People work hard in the gym every day with specific goals in mind. Endurance athletes want to run as long as they can or keep their pace under a certain time….Resistance-training (Strength training) athletes want to get big and strong… Some people may not know how engaging in concurrent training (aerobic exercise + weight lifting) could affect their performance. Today I will be talking about the effects of concurrent training on endurance athletes vs. resistance-training athletes.
Endurance athletes could benefit from adding a resistance-training day in their endurance-training program. Resistance training has shown to decrease running times (people run faster) with a positive effect on running economy (Paavolainen et al., 1999). The greater muscle stiffness and cross-sectional area from resistance training increases the efficiency of each step without a change in cardiovascular capacity, as measured by VO2 max (Storen et al., 2008). There is also no “interference effect” when incorporating resistance exercises into an endurance athlete’s program, such as the Akt/mTOR pathway, which promotes protein synthesis and does not affect the AMPK/PCG-1α pathway, which promotes mitochondrial biogenesis (Fyfe et al, 2014). It would be most beneficial to add resistance-training on endurance-training rest days in order to prevent overtraining.
Athletes who engage in resistance-training and wish to gain strength, muscle mass and power should not incorporate endurance-training to their resistance-training program because there is a large amount of evidence supporting the detrimental effects of concurrent training on resistance trainers. Strength and power are greater in resistance training only groups than they are with concurrent training (Docherty et al, 2000, Hakkinen et al, 2003, Souza et al, 2013, Mikkola et al, 2012). Endurance exercises activate the AMPK pathway, which inhibits the mTOR signaling by the secondary messenger tuberous sclerosis complex (TSC) (Nader et al, 2006). Concurrent training also increases the fast-to-slow fiber types transition (Putman et al, 2004). Type IIx fibers are converted to the more efficient type IIa fibers during concurrent training instead of a shift away from type I, which is more beneficial to the endurance athlete (Aagaard, 2007). Hormones also play an anabolic and catabolic role in muscle protein synthesis. Cortisol is decreased with any form of acute exercise, but after extended bouts, cortisol builds up, therefore increasing muscle breakdown (Chatard et al, 2002, Tsai et al, 2012). With concurrent training in the same day, testosterone is only increased and maintained if resistance training is completed after the endurance portion…however it is inferior to maximize strength and hypertrophic gains compared to a no-endurance program (Cadore et al, 2012). Surprisingly, there is no evidence that the levels of testosterone and growth hormone with their anabolic properties are increased with concurrent training over time (Bell et al., 2000). These hormones all have many variables that determine their secretion such as sleep, diet, and stress, and research has yet to be done that covers them extensively. Satellite cells are also an indicator of muscle growth. Resistance training has shown the most satellite cell density and activation compared to concurrent and endurance training (Roth et al, 2001, Lyle et al, 2012). The problem with concurrent training is the amount of stimuli to the muscles and body. There is research that the interference between strength and conditioning could be from fatigue from overstimulation of the muscles, or overtraining (Docherty et al, 2000).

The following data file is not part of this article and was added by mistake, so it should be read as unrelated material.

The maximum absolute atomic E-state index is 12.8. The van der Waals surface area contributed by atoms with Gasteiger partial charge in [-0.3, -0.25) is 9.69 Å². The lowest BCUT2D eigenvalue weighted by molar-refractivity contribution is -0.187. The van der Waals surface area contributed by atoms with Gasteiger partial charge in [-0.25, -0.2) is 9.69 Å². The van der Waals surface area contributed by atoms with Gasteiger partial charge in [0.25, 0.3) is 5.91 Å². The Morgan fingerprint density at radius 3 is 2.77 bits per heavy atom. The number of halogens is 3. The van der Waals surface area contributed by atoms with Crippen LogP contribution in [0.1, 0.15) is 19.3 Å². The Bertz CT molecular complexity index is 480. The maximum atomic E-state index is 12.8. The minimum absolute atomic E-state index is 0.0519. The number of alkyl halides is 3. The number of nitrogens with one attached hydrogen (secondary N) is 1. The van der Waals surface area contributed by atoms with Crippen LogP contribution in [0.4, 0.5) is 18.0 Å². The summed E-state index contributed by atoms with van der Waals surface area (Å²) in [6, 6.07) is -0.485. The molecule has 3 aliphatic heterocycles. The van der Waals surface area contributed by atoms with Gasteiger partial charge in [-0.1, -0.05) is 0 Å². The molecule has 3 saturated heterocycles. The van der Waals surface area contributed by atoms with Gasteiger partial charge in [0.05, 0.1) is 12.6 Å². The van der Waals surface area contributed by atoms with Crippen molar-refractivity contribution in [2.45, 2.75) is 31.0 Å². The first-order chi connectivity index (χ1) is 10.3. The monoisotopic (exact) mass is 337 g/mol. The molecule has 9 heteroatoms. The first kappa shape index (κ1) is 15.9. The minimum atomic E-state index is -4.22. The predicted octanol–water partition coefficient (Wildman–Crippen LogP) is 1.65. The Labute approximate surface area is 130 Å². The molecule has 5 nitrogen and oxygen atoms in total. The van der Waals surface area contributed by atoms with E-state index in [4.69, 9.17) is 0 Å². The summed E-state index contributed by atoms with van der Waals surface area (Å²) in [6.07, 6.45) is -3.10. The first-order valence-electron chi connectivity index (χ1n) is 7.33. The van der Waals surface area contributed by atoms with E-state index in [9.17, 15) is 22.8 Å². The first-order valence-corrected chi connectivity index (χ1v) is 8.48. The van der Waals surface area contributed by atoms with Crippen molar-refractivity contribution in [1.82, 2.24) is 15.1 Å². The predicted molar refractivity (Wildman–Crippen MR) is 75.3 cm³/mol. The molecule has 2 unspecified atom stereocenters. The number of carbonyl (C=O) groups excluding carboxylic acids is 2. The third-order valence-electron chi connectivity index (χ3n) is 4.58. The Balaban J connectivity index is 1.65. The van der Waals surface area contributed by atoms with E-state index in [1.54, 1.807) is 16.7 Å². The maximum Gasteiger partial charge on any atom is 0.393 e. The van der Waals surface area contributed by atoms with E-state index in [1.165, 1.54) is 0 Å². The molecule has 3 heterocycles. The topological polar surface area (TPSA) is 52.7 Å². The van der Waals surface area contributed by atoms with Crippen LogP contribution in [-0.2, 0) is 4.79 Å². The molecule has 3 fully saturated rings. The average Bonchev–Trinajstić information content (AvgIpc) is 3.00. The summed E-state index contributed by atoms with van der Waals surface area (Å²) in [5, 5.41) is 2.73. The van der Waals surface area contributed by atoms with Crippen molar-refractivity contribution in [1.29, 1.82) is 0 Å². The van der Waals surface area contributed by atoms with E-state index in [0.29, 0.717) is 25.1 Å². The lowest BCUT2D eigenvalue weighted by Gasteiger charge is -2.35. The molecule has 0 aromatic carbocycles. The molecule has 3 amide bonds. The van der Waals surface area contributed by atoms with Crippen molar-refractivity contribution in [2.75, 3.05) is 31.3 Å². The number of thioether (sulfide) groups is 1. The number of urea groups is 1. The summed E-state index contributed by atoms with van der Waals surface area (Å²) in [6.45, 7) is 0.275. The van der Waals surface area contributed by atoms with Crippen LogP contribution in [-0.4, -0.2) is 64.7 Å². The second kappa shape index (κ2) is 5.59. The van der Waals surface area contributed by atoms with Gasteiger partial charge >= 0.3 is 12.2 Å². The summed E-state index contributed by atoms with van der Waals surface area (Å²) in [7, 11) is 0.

In conclusion, it may be beneficial to engage in resistance-training throughout an endurance-training program. However, endurance-training may have detrimental effects to athletes that want to maximize increases in strength, hypertrophy, and power. If a strength training athlete MUST engage in a cardio program, it is best to do cardio before resistance training.
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